Jul. 31 2009 01:52 PM
Claudia Weissberg from Brooklyn

As a Type 1 diabetic, I know that all diabetes is not curable with weight loss, as one guest said. I'm tired of Type 2 diabetics being lumped in with Type 1.

I'd also like to hear discussion on how the treatments for diabetes (insulin and pills), cause weight gain themselves.

Jul. 31 2009 01:52 PM
jawbone from Parsippany, NJ

Due to a thyroidectomy, I've had the opportunity to experience some of the effects of varying levels (or usage by my body?) of thyroid hormone.

After my first ablation treatment, I was exhausted, dosage of Synthroid was changed up to 150mcg, I had interesting heart palpitations (minnow flopping inside my chest feeling), brought down to 137mcg.

Suddenly, and I mean very quickly, my energy level was back to what I remember my energy level to have been when younger. My body temperature rose to closer to "normal," and, for whatever reason, I lost weight. I did not change my diet (my life is a diet), but weight just came off. I lost over 30 pounds and was within 12 pounds of my moderate goal (not high school weight, however, but much closer).

Then, I had my annual whole body scan. After getting two Thyrogen shots to allow thyroid stimulating hormone to be produced for the test, I felt immmensely tired and also had the mean munchies. Since I was doing a low-iodine diet, I was able to not eat too much, body managed to gain weight, along with holding water.

My endo told me I'd get back "in synch"--hasn't happened. Weight went up inexorably, unless I stopped eating (which I can't keep up very long). Energy has not returned, but I have days of more, then less; days I cannot be awakened by three alarms in my bedroom.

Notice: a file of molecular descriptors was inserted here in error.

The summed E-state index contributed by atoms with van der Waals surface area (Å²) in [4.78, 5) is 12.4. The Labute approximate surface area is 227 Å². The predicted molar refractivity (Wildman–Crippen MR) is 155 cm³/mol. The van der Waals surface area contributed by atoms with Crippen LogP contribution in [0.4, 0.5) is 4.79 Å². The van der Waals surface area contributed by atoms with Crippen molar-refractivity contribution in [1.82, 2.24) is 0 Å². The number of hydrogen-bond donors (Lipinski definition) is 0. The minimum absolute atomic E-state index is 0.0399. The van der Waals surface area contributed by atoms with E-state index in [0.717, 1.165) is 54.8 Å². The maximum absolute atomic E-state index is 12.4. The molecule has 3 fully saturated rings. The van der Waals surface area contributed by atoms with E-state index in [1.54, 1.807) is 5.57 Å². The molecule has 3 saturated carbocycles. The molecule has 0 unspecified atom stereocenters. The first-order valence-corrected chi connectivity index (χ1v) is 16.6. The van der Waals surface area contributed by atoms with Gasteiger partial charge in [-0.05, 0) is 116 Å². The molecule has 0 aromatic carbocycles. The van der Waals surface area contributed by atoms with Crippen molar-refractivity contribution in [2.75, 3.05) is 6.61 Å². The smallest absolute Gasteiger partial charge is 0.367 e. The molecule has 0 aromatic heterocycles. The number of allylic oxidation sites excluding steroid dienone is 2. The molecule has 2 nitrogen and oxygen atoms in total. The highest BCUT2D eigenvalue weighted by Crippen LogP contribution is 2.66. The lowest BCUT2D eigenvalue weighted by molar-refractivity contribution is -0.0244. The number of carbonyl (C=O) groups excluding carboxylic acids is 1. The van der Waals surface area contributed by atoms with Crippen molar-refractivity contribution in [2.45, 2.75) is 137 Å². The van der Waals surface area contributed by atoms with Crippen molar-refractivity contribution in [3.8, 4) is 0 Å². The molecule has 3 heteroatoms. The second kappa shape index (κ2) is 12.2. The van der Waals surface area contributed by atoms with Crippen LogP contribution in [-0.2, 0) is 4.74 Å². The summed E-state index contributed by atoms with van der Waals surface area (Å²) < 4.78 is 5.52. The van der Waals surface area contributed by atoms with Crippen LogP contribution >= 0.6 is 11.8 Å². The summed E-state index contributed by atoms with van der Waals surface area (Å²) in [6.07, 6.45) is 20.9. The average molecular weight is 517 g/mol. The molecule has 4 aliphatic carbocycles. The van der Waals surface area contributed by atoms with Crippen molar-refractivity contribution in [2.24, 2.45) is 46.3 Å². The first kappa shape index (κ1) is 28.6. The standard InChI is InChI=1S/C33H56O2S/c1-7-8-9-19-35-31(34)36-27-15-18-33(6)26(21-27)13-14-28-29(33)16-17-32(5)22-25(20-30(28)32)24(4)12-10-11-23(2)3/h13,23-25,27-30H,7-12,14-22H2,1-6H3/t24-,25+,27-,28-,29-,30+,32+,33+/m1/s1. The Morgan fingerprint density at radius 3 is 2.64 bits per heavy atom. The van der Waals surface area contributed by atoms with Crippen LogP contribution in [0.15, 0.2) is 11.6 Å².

It's kinda depressing. I had 9 months of weight loss and energy; now two years of low, uneven energy.

I have an HMO with limited endos who handle thyroid cancer patients, so have little choice of doctors, alas.

But--I have seen myself when "synching," as my endo put it, and myself not. I don't know how to get back in synch, nor does my endo know how to get me there. Scream!

Jul. 31 2009 01:51 PM
Amy from Manhattan

Leonard asked (facetiously, I assume) after the break if a frog in the throat could be related to obesity. I doubt it, but obesity *is* often related to sleep apnea--maybe the guests could comment on that?

Jul. 31 2009 01:50 PM
Anonymous from westchester

I am a generally thin person, but every bite I eat seems to expand my stomach. Most of the time I look pregnant. Sometimes almost 6 months pregnant. Is there any reason for this and can I do anything about it?

Thank you.

Jul. 31 2009 01:49 PM
mozo from nyc

#17 Sunshine -- Thank you!

Jul. 31 2009 01:46 PM
Alaina from Weehawken

Is your guest saying simply that thyroid disorders are overused as an excuse, or that they don't exist? I and my mother are both hypothyroid, and we have some trouble controlling our weight (more say, than I did before this set in for me two years ago). I am still able to maintain a healthy weight by eating well and exercising, but I am concerned because there are many doctors who practically deny the existence of thyroid disorders, which have symptoms far beyond weight gain and do require treatment.

Jul. 31 2009 01:46 PM
LM from Long Island

Sunshine. You are so right. We need to get back to eating foods that are fresh and not processed out of all recognition!! Food Inc has a lot to answer for.

Jul. 31 2009 01:45 PM
Margaret Curry from Manhattan

I believe you are missing the point here. What about addressing the disease of obesity and the other aspects of it other than scientific or medical: what about emotional issues? Food as a learned life coping mechanism, like alcoholism. Food as a mood-enhancing substance that become a deadly addiction. Food is merely the symptom of many other issues. When will our society embrace obesity as a disease with other recovery needs other than merely addressing the physical? I lost a loved one to this disease and I believe it is in part due to the ignorance and prejudices and lack of knowledge about this disease.